When in Doubt, Go Back to the Basics
You don’t stop growing just because you’ve become a leader. There is no “ah-ha” moment where you have all of the knowledge you need to manage a successful team. Your own life circumstances change, and each new day presents different challenges. When those inevitable, big shifts happen, Gonzales always stresses the importance of getting back to the basics or what she calls “Leadership 101”.
When it comes to leading effectively, those in managing positions will often fall back on their previous experiences as a reference point in times of turmoil. However, 2020 placed everyone in a position of vulnerability. Whether an associate on a store’s floor or the CEO of a Fortune 500 company, no one had been through the experience of the world coming to an abrupt halt. For this situation, Gonzales took a step back and reflected on how to connect authentically with her team. She was transparent with her team about what she was experiencing and allowed them to voice their own concerns.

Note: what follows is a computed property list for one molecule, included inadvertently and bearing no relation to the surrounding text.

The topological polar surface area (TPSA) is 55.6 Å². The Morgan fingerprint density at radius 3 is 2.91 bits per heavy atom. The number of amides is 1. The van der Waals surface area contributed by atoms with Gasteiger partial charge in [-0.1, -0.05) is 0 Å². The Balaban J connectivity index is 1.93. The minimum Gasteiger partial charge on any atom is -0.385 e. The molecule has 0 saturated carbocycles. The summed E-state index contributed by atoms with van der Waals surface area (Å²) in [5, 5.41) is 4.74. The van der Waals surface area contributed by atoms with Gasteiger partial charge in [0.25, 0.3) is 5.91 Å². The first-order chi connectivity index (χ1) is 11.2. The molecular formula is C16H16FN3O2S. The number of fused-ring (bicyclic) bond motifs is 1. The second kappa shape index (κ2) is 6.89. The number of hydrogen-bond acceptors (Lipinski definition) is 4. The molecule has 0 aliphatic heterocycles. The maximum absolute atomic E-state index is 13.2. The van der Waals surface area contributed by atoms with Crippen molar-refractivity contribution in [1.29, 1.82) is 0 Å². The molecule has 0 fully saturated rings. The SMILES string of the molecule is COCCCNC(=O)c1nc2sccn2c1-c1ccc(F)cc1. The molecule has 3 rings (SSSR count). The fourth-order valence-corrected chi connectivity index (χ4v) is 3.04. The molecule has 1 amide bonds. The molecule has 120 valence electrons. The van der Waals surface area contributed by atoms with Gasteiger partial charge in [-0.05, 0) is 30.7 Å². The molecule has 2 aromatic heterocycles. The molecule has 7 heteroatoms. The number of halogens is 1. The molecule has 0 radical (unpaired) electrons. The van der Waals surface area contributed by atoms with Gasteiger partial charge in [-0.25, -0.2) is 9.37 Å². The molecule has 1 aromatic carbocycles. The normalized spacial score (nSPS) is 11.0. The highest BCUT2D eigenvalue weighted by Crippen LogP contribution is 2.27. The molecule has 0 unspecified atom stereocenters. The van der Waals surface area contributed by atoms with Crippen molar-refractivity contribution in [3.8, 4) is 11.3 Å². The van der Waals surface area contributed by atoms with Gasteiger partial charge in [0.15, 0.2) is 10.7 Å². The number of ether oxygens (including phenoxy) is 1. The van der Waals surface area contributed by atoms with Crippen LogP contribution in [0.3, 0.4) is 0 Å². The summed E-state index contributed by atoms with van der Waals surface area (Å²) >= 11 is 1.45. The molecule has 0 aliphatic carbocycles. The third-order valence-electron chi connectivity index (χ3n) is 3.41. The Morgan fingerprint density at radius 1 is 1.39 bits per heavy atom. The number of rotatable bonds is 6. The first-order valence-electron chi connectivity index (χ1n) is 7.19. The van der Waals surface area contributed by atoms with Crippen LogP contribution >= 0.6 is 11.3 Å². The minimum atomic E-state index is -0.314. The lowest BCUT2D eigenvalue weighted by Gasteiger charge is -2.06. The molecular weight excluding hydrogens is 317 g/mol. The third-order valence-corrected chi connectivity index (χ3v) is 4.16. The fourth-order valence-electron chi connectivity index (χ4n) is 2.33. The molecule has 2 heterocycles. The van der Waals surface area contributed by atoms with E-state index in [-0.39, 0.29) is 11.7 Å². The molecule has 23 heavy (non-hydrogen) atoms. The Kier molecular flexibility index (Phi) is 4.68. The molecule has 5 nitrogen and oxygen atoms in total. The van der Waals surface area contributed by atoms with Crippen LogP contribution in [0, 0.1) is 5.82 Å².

Gonzales also stresses the importance of self-reflection and awareness. Bad days happen, so it’s important to reflect on conversations or situations and identify different approaches for the next time they arise. Sometimes we realize that we might have handled something differently had we had more time to process the information. What lessons can you take for the future? From time to time, we all have blind spots; self-aware leaders can identify theirs and know what resources are needed to bring them to light.
Be Vulnerable & Give Yourself Grace
Lastly, Gonzales views vulnerability as a strength. Your most authentic connections are built through being vulnerable, and the most effective managers lead with empathy.
No one was born a leader. Every single manager has been managed at some point in their career. Continue to grow, continue to learn, and continue to bring your authentic self to everything you do, and always remember that you are managing people first and employees second.